Editor’s Note: This article was first published by the Environmental Defense Fund, an organization focusing on creating economical policies to support clean air and water; abundant fish and wildlife; and a stable climate. The article was authored by Steve Cochran and originally appeared here.
As Louisiana and Texas prepare for Hurricane Laura to make landfall, our primary focus is on the safety of those in its path.
Laura will hit the Gulf Coast as we remember the destruction Hurricane Katrina brought fifteen years ago on August 29. One month later, Hurricane Rita devastated the area that Laura now threatens.
Like many of you, I watched in horror as the news broadcast images of my hometown of New Orleans under water and its residents stranded on rooftops. Katrina claimed the lives of nearly 2,000 people, flooded more than a million homes and caused $161 billion in damages. The storm displaced hundreds of thousands of people, many of whom never returned to places where they had lived their entire lives. Everyone here suffered, and as is too often the case, communities of color bore a disproportionate share of that suffering. For example, a Black homeowner was three times more likely to live in a flooded part of town after Hurricane Katrina.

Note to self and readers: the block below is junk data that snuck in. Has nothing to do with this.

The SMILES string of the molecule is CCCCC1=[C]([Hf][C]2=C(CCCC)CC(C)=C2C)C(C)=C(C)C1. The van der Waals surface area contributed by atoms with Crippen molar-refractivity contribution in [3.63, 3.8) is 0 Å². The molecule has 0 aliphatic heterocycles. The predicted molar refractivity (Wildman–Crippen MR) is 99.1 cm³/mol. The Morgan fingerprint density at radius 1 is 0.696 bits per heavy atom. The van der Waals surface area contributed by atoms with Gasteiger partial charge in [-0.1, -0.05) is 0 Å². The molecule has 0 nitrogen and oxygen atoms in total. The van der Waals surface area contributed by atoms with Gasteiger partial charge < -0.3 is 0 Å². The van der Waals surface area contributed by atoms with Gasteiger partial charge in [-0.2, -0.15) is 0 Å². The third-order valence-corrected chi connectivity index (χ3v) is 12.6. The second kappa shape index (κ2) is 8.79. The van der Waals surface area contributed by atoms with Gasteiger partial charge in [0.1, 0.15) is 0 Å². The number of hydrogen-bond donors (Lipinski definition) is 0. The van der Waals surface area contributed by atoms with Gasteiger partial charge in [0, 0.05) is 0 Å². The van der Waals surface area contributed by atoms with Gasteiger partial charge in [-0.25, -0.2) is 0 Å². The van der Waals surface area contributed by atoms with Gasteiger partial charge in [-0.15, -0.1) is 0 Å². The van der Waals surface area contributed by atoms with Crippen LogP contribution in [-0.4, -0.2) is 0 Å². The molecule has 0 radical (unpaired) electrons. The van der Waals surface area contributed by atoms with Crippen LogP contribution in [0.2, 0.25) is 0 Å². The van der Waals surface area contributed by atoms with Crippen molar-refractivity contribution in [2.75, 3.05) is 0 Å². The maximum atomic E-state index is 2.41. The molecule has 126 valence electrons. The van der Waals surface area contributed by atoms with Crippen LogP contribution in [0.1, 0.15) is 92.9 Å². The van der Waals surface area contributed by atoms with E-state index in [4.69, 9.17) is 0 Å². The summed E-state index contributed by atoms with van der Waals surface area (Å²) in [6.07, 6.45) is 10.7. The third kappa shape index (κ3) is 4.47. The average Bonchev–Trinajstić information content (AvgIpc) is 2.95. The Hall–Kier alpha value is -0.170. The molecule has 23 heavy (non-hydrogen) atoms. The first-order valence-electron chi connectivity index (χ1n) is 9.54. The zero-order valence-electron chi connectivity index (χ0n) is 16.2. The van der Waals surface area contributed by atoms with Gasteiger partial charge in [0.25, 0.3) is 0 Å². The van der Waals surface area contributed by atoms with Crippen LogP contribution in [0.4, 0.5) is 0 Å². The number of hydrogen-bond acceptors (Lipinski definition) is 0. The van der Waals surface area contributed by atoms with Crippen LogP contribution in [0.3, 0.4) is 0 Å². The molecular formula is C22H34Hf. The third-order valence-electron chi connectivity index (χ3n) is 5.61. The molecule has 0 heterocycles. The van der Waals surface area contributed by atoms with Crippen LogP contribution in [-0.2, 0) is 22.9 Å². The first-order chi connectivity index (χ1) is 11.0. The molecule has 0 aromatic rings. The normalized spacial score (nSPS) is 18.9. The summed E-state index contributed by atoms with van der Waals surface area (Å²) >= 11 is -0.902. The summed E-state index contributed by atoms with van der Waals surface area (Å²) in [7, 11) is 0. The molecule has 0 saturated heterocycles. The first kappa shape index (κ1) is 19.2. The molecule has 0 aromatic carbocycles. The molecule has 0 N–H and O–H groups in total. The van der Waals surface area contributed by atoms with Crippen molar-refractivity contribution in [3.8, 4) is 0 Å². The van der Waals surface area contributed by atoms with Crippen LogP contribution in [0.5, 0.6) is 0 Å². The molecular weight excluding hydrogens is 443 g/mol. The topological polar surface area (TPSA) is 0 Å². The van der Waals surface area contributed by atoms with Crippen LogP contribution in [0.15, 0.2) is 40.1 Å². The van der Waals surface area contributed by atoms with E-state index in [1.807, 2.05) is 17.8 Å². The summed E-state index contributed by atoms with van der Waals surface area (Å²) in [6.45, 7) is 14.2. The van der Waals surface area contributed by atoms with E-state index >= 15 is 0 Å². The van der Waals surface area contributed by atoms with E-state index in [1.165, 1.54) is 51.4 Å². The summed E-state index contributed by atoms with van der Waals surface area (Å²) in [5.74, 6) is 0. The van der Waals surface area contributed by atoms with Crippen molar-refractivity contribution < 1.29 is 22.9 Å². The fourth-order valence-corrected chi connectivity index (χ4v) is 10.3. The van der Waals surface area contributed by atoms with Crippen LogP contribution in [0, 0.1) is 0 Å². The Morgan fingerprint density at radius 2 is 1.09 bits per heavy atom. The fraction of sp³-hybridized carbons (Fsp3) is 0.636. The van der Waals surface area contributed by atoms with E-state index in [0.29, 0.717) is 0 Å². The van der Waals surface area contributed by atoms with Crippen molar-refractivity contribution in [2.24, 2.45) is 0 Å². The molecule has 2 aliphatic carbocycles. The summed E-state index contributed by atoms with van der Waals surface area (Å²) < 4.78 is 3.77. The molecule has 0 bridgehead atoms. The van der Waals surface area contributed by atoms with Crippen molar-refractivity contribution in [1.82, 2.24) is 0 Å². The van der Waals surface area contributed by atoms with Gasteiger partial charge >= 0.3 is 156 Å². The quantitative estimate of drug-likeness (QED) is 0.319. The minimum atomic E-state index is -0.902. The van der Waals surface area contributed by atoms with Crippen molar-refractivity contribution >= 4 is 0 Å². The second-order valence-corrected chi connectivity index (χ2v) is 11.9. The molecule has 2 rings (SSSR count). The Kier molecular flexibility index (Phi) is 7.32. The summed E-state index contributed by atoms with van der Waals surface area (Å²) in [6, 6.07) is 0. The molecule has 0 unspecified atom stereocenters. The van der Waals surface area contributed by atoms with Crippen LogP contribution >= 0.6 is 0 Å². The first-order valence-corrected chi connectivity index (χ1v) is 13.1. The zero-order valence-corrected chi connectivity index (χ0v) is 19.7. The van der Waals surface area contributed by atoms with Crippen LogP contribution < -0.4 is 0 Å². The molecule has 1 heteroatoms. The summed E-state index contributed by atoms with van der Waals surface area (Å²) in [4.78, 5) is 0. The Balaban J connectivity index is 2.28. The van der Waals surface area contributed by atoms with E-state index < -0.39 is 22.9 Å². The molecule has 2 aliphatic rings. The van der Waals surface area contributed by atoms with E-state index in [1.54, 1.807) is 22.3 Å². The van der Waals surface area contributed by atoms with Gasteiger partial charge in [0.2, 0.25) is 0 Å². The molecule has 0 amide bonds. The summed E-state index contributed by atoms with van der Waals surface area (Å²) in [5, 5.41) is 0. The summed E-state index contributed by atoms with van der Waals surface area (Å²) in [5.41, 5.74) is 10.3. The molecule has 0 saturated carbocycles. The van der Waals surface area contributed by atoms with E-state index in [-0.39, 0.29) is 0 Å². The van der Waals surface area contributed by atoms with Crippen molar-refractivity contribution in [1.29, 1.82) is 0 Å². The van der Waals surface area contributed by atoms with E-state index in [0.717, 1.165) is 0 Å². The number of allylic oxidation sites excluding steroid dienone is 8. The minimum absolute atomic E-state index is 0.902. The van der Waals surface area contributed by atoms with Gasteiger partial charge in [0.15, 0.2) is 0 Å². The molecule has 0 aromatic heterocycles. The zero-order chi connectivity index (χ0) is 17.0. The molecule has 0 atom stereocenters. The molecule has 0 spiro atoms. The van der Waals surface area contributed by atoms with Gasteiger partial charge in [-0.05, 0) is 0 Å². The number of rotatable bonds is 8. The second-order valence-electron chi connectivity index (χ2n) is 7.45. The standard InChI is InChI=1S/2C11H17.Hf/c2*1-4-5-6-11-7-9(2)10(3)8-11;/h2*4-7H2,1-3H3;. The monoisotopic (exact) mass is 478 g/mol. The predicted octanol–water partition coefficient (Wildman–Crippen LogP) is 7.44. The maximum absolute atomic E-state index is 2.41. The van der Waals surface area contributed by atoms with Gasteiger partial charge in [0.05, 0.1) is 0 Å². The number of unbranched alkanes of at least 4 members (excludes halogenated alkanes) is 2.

While I won’t go into the extensive history of all the factors that contributed to Katrina’s destruction (Tulane professor Andy Horowitz has a new book, Katrina: A History, 1915-2015, that does that pretty well!), the loss of Louisiana’s wetlands greatly exacerbated the disaster.